BEHAVIOR
November 17, 2008

Patients Often Misunderstand Medical Questionnaires, Study Finds

Patients' limited literacy and number skills can cause problems when it comes to communicating with their physicians. A new study suggests.
New research, presented at the 2008 Clinical Congress of the American College of Surgeons, suggests that patients often misinterpret or completely misunderstand the medical questionnaires given to them at doctors' offices. This lack of understanding stems from both literacy and numeracy problems in much of the population, and may lead to doctors being provided with inaccurate information regarding the patient's medical history.

If patient is unable to communicate his or her medical history to the doctor, this may seriously hinder the doctor's ability to diagnose and treat the patient effectively.

Researchers questioned 300 men at an inner-city hospital, whose average reading level was at the fourth grade level. Subjects were asked seven questions from the International Prostate Symptom Score (IPSS) test. Only 16% understood all the questions, 38% understood at least half the questions, 18% understood less than half, and 28% misunderstood all questions.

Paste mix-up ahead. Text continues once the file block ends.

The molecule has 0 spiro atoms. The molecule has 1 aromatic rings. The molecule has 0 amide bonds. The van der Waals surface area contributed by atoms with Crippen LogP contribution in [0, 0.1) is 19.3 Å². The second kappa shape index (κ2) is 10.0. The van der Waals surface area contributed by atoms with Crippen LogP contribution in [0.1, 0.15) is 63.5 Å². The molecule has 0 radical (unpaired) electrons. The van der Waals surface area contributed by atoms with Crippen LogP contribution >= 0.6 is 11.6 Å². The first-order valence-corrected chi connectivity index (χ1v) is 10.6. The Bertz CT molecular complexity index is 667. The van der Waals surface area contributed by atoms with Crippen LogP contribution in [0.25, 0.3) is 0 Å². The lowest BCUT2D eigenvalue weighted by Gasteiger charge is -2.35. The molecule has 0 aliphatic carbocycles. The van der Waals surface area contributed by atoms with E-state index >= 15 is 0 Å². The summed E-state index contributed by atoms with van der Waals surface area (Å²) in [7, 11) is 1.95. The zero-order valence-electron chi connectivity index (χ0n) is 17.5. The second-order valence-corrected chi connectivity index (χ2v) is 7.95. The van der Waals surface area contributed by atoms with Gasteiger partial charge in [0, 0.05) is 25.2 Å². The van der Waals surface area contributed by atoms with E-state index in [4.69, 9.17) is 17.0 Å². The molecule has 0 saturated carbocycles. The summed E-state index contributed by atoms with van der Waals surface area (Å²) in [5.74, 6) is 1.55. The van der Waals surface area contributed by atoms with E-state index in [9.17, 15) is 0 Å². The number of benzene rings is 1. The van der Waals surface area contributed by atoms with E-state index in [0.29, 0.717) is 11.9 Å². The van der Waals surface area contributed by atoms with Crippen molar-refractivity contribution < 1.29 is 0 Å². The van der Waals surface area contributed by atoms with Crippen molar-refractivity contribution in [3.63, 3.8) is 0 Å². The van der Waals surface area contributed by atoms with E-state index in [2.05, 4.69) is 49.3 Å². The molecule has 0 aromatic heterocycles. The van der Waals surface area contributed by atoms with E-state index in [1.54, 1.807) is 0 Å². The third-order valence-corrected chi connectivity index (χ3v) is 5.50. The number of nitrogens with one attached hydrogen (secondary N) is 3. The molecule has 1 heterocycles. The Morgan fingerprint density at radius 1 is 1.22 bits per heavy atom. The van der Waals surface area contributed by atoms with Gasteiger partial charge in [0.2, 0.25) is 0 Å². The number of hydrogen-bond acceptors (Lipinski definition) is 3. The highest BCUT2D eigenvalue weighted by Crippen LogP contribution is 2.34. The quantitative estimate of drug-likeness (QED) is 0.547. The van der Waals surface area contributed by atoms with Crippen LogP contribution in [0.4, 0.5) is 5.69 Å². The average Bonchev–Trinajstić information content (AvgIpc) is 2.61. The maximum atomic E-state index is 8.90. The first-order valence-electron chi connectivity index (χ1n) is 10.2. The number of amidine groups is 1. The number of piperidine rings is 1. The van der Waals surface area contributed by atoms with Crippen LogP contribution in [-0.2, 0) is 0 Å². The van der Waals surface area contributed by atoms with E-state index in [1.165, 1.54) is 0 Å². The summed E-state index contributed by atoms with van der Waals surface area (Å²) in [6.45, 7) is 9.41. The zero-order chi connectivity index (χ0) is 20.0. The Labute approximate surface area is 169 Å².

A second group of men was asked three questions that assessed their numeracy, that is, their aptitude with numbers. About a third of the participants answered only one question correctly and another third had no correct answers. The test consisted of questions such as, "if a coin is flipped 1,000 times, about how many times do you think it will come up heads?"

The researchers found that adding illustrations to the tests did not improve results — however, using a specially designed computer program in which a character asked the patients questions did significantly improve understanding of the IPSS test.

One of the study's authors, Viraj A. Master, says that "[b]eing innumerate, in addition to being illiterate, results in high levels of misunderstanding that severely limit access to appropriate health care." If patient is unable to communicate his or her medical history to the doctor, this may seriously hinder the doctor's ability to diagnose and treat the patient effectively.

Master also warns doctors that "[t]here is a true epidemic of health illiteracy in this country. Do not assume that your patients are literate with either prose or numeracy."

The research was conducted by investigators at the Emory University School of Medicine in Atlanta, GA.
COMMENTS
NOTE: We regret that we cannot answer personal medical questions.
LATEST NEWS
Emotional Health
An Emotional Education
 
FOLLOW US
© 2016 interMDnet Corporation.